Minnesota Council on Latino Affairs
Function: The mission of the Council is to "advise and inform the governor and legislators on matters of importance to Latinos in Minnesota. MCLA does this by consulting with state legislators and the governor's office on what impact proposed policy, procedures, laws or regulations have on Latino Minnesotans. MCLA also conducts research and relays data within various policy areas impacting Minnesota Latinos."
Active dates:2015 -
The Minnesota Council on Latino Affairs was created when the state's ethnic councils were restructured by legislation passed in 2015. The statutory authority for the previous council, the Chicano Latino Affairs Council, was repealed during the same time period. The Chicano Latino Affairs Council was originally created in 1978.
The council must report on the measurable outcomes achieved in the council's current strategic plan to meet its statutory duties, along with the specific objectives and outcome measures proposed for the following year. The council must submit the report by January 15 each year to the chairs of the committees in the House of Representatives and the Senate with primary jurisdiction over state government operations.
Each ethnic council has 15 voting members. Eleven members of each council are public members appointed by the governor. Includes public members with an ethnic heritage from Mexico, any of the countries in Central or South America, Cuba, the Dominican Republic, or Puerto Rico. Four members of each council are legislators. Must include one member representing each of the state's congressional districts and three members appointed at-large. The council must include at least five women. The governor must attempt to ensure that the demographic composition of council members accurately reflects the demographic composition of Minnesota's Latino community, including recent immigrants, as determined by the state demographer. Four legislators are voting members of each council. The Speaker of the House and the House Minority Leader shall each appoint one member to each council. The Subcommittee on Committees of the Senate Committee on Rules and Administration shall appoint one member of the majority caucus and one member of the minority caucus to each council.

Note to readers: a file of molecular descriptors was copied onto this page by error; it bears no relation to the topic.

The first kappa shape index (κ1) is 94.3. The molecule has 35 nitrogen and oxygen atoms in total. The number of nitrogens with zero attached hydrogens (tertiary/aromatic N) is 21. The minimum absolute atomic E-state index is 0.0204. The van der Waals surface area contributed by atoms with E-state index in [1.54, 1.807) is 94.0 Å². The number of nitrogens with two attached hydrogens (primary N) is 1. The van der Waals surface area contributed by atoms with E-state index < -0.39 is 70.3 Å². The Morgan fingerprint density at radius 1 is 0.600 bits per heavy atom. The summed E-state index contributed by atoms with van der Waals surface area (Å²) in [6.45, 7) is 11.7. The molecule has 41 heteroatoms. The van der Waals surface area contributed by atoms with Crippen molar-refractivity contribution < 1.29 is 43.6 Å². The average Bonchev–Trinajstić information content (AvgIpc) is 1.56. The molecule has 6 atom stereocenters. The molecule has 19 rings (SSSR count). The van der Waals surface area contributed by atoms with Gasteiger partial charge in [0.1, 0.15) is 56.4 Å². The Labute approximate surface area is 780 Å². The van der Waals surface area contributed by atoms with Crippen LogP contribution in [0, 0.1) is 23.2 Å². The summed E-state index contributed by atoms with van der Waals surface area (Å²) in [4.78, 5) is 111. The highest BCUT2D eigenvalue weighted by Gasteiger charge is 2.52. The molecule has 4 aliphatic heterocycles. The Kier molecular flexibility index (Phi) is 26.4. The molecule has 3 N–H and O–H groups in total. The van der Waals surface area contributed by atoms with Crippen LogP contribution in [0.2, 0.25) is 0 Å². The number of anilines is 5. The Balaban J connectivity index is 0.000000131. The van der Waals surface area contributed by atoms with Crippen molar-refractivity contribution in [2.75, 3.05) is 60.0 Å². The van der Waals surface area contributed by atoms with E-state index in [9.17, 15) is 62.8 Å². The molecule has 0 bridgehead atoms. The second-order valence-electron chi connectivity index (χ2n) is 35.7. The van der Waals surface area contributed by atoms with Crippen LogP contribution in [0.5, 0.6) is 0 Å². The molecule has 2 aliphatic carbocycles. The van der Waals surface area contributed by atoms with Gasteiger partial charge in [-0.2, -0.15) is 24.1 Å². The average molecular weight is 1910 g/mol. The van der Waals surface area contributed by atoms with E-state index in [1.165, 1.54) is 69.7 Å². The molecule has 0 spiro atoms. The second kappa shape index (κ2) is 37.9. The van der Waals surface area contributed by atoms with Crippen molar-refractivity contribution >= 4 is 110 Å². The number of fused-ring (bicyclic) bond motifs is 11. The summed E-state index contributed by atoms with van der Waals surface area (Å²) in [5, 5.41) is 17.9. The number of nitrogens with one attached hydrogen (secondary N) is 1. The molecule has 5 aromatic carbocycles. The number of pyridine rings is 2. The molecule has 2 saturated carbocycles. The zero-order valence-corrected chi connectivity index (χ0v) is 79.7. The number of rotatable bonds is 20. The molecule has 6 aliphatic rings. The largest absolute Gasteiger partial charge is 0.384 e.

The governor may appoint a commissioner of a state agency or a designee of that commissioner to serve as an ex-officio, nonvoting member of a council. A member appointed by the governor may serve no more than a total of eight years on a council. A legislator may serve no more than eight consecutive years or 12 nonconsecutive years on any one council. The Legislative Coordinating Commission must appoint an executive director for each council.
Executive Director: Henry Jimenez (December 2015- ).
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